► In today’s News Tribune — Immigration reform: Still urgent, still impossible (editorial) — The Texas border is now being overwhelmed with desperate mothers with children and lone teenagers who’ve fled poverty and rising violence in Honduras, El Salvador and Guatemala. The number of children has tripled in recent months. All of them have crossed lawless areas of Mexico at extreme risk to their lives; there’s no telling how many didn’t make it. Most will be sent back; others will vanish into the immigrant underworld. This humanitarian disaster is another result of the House of Representatives’ failure to come up with an immigration reform package. Blame House Republicans, but also blame the kind of voter who would unseat a fellow conservative — even a national leader (Cantor) — merely for looking at solutions.

► In today’s NY Times — Innocents at the border (editorial) — President Obama needs to mount a surge of humanitarian care to handle the explosion of young migrants fleeing violence in their home countries.




► At Huffington Post — Obama drafting executive order on LGBT discrimination — President Barack Obama has directed his staff to draft an executive order that would ban workplace discrimination against lesbian, gay, bisexual and transgender employees of federal contractors, a White House official says. The move is the clearest indication to date that the administration is prepared to take action on LGBT rights where Congress has fallen short.

► In The Hill — Construction union urges Congress to heed poll data on highway repairs, gas tax — A poll commissioned by LIUNA shows a majority of the American people worried about pothole-pitted highways and aging bridges. Yet members of Congress don’t yet seem willing to raise the 18.4-cent-per-gallon tax on gasoline to replenish the Highway Trust Fund, which pays for infrastructure.

► In today’s Washington Post — The data on federal whistleblowing — Data show that concerns of reprisal could trump encouragement to blow the whistle.




► In today’s LA Times — San Francisco leads the way with $15 minimum-wage ballot measure — Mayor Ed Lee last week stood with the full Board of Supervisors, labor and community groups and even a representative of the San Francisco Chamber of Commerce to announce a “consensus measure” for the November ballot that would boost the city’s minimum wage to $15. It would reach full implementation before Seattle’s similar increase and contain fewer exemptions.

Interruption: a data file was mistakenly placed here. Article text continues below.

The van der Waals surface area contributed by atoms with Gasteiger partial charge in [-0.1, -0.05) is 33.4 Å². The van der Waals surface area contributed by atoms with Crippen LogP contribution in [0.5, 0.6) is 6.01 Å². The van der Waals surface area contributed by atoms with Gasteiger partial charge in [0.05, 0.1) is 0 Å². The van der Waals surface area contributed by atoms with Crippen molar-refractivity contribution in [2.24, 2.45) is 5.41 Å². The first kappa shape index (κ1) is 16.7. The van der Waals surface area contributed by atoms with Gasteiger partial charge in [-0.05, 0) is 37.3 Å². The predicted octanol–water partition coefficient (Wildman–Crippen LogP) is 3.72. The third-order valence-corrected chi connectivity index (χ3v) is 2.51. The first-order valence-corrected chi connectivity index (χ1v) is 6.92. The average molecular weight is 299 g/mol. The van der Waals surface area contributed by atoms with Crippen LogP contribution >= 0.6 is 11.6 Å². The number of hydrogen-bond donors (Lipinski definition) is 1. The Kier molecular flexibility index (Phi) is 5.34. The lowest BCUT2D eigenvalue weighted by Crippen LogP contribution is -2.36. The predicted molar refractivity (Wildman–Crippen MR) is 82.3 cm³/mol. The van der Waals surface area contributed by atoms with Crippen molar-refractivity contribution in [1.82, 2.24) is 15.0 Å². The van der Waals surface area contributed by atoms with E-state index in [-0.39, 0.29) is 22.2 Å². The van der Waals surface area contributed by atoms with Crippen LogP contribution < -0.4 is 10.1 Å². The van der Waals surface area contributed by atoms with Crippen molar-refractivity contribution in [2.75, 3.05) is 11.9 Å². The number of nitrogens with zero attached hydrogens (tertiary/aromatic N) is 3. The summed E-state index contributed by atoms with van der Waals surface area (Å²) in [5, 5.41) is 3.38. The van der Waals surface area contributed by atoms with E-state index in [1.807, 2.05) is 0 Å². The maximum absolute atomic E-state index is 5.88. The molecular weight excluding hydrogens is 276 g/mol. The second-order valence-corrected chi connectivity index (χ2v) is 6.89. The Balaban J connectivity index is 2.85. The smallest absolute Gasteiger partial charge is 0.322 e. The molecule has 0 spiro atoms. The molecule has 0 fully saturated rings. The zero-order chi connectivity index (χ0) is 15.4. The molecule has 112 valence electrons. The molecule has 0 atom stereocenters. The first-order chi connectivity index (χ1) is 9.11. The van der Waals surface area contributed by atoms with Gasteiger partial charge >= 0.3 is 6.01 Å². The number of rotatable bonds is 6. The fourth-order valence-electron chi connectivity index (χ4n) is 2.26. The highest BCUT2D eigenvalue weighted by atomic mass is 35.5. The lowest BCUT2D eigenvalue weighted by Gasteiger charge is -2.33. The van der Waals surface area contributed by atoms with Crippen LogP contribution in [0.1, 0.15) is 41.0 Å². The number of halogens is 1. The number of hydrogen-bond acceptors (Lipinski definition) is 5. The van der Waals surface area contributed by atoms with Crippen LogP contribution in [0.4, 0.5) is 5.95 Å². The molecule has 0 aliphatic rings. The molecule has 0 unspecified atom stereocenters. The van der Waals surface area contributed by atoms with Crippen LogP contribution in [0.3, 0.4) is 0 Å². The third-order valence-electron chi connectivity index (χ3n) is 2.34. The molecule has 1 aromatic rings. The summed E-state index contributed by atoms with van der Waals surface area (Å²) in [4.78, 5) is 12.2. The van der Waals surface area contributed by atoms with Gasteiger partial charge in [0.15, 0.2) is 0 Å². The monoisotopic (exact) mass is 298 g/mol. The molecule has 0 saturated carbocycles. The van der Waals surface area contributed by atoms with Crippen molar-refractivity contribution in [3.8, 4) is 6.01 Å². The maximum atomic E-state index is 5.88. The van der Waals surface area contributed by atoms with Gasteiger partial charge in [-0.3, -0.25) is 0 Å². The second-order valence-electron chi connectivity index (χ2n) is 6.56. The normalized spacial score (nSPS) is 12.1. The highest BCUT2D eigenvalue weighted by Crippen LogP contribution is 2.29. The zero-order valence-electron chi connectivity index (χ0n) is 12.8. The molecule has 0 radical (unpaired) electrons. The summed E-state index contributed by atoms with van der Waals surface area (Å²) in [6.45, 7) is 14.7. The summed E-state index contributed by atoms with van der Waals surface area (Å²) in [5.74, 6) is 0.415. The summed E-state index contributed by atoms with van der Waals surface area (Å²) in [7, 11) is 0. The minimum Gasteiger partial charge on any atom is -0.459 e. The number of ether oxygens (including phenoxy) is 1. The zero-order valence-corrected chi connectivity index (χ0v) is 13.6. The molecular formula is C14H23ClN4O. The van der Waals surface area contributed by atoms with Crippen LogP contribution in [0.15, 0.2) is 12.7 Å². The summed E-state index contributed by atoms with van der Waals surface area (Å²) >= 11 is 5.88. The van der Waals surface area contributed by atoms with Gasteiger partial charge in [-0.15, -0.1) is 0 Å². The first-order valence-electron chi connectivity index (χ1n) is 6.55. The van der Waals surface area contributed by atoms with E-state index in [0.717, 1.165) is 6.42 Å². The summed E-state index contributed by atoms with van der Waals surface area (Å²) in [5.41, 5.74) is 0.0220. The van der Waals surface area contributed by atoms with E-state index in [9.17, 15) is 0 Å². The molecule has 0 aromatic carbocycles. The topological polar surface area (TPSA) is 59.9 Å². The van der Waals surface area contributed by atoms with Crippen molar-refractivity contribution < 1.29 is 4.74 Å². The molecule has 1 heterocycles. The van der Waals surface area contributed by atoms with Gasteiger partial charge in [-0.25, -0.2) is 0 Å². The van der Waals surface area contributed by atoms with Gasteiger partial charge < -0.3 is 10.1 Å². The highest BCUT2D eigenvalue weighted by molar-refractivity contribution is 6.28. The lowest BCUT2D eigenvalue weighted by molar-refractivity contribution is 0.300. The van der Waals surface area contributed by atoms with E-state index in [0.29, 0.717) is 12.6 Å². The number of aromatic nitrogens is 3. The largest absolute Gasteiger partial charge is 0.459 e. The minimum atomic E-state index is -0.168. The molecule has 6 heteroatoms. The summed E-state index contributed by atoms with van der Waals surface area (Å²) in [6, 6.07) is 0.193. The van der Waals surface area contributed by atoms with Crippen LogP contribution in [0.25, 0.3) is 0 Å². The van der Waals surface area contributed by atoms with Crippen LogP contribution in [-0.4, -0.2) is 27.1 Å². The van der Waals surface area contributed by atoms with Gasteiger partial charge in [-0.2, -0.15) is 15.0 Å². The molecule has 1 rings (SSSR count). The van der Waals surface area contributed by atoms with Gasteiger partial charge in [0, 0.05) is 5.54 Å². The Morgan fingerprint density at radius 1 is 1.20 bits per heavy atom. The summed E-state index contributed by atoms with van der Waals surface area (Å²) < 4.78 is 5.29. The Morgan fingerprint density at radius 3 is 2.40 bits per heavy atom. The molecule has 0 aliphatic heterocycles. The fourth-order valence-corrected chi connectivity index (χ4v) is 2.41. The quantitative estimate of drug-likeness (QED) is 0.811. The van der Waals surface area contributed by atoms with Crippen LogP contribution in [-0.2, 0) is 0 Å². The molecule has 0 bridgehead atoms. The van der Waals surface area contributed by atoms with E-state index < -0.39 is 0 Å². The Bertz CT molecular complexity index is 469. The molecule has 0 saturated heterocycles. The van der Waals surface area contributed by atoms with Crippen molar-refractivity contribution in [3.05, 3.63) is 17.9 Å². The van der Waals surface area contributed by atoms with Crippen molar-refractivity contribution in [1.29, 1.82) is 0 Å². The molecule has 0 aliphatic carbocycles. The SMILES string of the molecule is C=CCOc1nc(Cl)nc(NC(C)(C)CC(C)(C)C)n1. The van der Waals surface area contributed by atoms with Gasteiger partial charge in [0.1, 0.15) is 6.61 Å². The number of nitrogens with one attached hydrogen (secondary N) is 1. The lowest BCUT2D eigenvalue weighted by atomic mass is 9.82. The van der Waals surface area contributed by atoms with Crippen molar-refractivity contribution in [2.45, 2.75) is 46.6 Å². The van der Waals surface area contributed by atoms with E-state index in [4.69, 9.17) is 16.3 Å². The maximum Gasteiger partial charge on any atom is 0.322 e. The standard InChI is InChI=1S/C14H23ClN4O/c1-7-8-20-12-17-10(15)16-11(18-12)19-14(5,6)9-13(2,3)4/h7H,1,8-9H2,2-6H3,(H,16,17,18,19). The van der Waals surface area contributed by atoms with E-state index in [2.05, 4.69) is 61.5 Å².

► In today’s NY Times — Truckers resist rules on sleep, despite risks of drowsy driving — For decades, federal authorities have tried to ensure that truck drivers get adequate rest. But in a business that lives by the clock, miles mean money. Commercial truck operators have resisted, arguing, in effect, that Washington cannot regulate sleep.

► In today’s Philadelphia Inquirer — US Airways ground workers reach accord with merged American Airlines — The 11,000 mechanics, fleet service, maintenance, and other ground workers at US Airways (IAM) have reached tentative three-year contract agreements with management of newly-merged US Airways and American Airlines.

► In today’s Charlotte Observer — ‘Moral Monday’ demonstrators turn up volume; police arrest 19 — Days after persuading a Superior Court judge to suspend some new rules for the N.C. Legislative Building, protesters were back on Monday, raising their voices by many decibels against a state budget and Republican-controlled agenda they describe as “extremist.”

► From AP — Indian factory workers kill CEO over pay — Police say a mob beat to death the CEO of the North Brook Jute Mill in the eastern Indian state of West Bengal. The mob stormed the office of 60-year-old CEO H.K. Maheswari after he denied their request to work and be paid for 40 hours instead of 25.




► At Think Progress — The more a company pays its CEO, the worse its shareholders do — The companies that pay their chief executives the most see the worst results for shareholders, according to a new study, with an average annual shareholder loss of $1.4 billion at the companies with the highest CEO pay. Economists at the University of Utah’s David Eccles School of Business examined 17 years of executive compensation and corporate performance data and found that exorbitant CEO compensation packages breed overconfidence, and overconfidence leads to bad decisions about weakened business performance. Contrary to the common claim that paying executives in stock will improve their management of a firm, the study finds that CEOs who are given non-cash incentive compensation actually perform worse. The negative effects of excess executive pay linger for three years and drag shareholder returns down by between 8 and 11 percent for companies with the most lavish CEO pay packages.




Just 29 seconds into yesterday’s World Cup match between the U.S. and Ghana, Clint Dempsey, the American captain and Sounders FC star, drove right through the defense to score (below). The U.S. won 2-1.